Defending the Judeo-Christian Heritage, limited government, and the American Constitution
Saturday July 25th 2015

lincoln family bible study
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S.E.M., Vol. 1, No. 7
Federalist 69 - by Alexander Hamilton. 1. What are the chief characters in regards to the President as outlined in the proposed Constitution? 2. Why does Hamilton believe the term of office for a President should be longer than three years? 3. What was the term of office for the king of England and what, in your opinion, is the potential for abuse in such a term? Would the term of office of the king of England present any advantages - in the Founders experience and in your opinion - over over the new American system? Read all of the questions and post your response at our new resource Self-Educated Man

Benjamin Franklin on Self-Denial

Daily Dabble in the Classics, Benjamin Franklin

… for self denial is never a duty or a reasonable action but as it is a natural means of procuring more pleasure than you can taste without it; so that this grave, saint-like guide to happiness, as rough and dreadful as she has been made to appear, is in truth the kindest and most beautiful mistress in the world … It is doing all the good we can to others, by acts of humanity, friendship, generosity, and benevolence; this is that constant and durable good which will afford contentment and satisfaction always alike, without variation or diminution … their happiness or chief good consist in acting up to their chief faculty, or that faculty which distinguishes them form all creatures of a different species. The chief faculty in man is his reason, and consequently his chief good, or that which may be justly called his good, consists not merely in action, but in reasonable action. By reasonable actions we understand those actions which are preservative of the human kind and naturally tend to produce real and unmixed happiness.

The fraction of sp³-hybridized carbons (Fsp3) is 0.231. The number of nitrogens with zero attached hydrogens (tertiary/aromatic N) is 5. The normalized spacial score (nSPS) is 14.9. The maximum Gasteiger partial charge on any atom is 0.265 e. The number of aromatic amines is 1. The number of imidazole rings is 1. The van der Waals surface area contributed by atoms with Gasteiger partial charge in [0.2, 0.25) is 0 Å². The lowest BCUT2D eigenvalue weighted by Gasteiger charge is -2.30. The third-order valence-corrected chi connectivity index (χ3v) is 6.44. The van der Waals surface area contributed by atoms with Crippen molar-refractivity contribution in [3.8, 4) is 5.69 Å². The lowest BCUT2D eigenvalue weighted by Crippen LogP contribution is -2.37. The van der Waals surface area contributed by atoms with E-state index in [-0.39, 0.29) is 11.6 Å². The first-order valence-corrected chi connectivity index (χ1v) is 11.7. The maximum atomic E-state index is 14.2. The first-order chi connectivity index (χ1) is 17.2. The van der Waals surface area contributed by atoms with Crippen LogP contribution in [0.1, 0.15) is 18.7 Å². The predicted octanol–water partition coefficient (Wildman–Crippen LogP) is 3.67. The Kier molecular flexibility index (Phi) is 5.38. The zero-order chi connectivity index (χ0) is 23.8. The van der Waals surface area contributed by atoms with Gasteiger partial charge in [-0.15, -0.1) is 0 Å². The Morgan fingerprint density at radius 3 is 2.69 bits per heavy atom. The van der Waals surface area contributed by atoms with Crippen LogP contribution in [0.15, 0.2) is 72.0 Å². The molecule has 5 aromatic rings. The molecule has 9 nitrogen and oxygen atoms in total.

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Source: Benjamin Franklin: “Dialogue Concerning Virtue and Pleasure,” and “A Second Dialogue Between Philocles and Horatio Concerning Virtue and Pleasure,” from “The Works of Benjamin Franklin,” edited by John Bigelow, Vol. I, pp. 387, 393-95.

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Daily Dabble in the Classics is a project of Steve Farrell and The Moral Liberal. Copyright © 2011 Steve Farrell.